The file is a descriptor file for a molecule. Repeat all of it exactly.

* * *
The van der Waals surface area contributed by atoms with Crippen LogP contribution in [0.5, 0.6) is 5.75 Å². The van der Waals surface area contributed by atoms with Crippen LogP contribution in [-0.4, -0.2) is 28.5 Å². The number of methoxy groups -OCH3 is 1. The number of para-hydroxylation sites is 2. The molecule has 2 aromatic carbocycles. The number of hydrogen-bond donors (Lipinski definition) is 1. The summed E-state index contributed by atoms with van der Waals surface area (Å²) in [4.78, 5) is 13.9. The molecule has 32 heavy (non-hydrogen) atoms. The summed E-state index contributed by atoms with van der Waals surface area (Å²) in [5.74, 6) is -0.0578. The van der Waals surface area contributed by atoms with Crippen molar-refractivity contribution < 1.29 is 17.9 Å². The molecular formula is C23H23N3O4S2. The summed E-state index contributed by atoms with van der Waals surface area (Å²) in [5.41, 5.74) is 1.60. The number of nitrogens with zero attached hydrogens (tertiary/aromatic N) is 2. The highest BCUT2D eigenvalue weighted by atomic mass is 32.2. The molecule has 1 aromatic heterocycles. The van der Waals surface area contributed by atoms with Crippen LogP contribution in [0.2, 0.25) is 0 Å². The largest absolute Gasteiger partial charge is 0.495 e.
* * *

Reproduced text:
The van der Waals surface area contributed by atoms with Crippen LogP contribution in [0.5, 0.6) is 5.75 Å². The van der Waals surface area contributed by atoms with Crippen LogP contribution in [-0.4, -0.2) is 28.5 Å². The number of methoxy groups -OCH3 is 1. The number of para-hydroxylation sites is 2. The molecule has 2 aromatic carbocycles. The number of hydrogen-bond donors (Lipinski definition) is 1. The summed E-state index contributed by atoms with van der Waals surface area (Å²) in [4.78, 5) is 13.9. The molecule has 32 heavy (non-hydrogen) atoms. The summed E-state index contributed by atoms with van der Waals surface area (Å²) in [5.74, 6) is -0.0578. The van der Waals surface area contributed by atoms with Crippen molar-refractivity contribution < 1.29 is 17.9 Å². The molecular formula is C23H23N3O4S2. The summed E-state index contributed by atoms with van der Waals surface area (Å²) in [5.41, 5.74) is 1.60. The number of nitrogens with zero attached hydrogens (tertiary/aromatic N) is 2. The highest BCUT2D eigenvalue weighted by atomic mass is 32.2. The molecule has 1 aromatic heterocycles. The van der Waals surface area contributed by atoms with Crippen LogP contribution in [0.2, 0.25) is 0 Å². The largest absolute Gasteiger partial charge is 0.495 e.